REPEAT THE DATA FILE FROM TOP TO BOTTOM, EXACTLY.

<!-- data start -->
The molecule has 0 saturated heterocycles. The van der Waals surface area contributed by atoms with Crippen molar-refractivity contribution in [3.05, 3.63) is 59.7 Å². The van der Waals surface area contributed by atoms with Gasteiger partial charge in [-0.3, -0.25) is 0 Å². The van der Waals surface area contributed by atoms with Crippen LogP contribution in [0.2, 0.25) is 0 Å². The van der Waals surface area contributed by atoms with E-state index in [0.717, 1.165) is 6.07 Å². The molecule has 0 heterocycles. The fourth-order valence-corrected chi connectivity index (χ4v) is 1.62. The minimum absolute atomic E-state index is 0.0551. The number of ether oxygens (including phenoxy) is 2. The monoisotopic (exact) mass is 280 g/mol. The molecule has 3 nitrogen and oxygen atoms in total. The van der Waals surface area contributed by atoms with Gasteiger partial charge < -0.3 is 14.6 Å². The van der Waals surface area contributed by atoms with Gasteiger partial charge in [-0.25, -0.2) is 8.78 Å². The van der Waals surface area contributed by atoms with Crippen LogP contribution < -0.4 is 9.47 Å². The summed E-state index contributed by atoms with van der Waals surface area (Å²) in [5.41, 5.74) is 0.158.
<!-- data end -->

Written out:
The molecule has 0 saturated heterocycles. The van der Waals surface area contributed by atoms with Crippen molar-refractivity contribution in [3.05, 3.63) is 59.7 Å². The van der Waals surface area contributed by atoms with Gasteiger partial charge in [-0.3, -0.25) is 0 Å². The van der Waals surface area contributed by atoms with Crippen LogP contribution in [0.2, 0.25) is 0 Å². The van der Waals surface area contributed by atoms with E-state index in [0.717, 1.165) is 6.07 Å². The molecule has 0 heterocycles. The fourth-order valence-corrected chi connectivity index (χ4v) is 1.62. The minimum absolute atomic E-state index is 0.0551. The number of ether oxygens (including phenoxy) is 2. The monoisotopic (exact) mass is 280 g/mol. The molecule has 3 nitrogen and oxygen atoms in total. The van der Waals surface area contributed by atoms with Gasteiger partial charge < -0.3 is 14.6 Å². The van der Waals surface area contributed by atoms with Gasteiger partial charge in [-0.25, -0.2) is 8.78 Å². The van der Waals surface area contributed by atoms with Crippen LogP contribution < -0.4 is 9.47 Å². The summed E-state index contributed by atoms with van der Waals surface area (Å²) in [5.41, 5.74) is 0.158.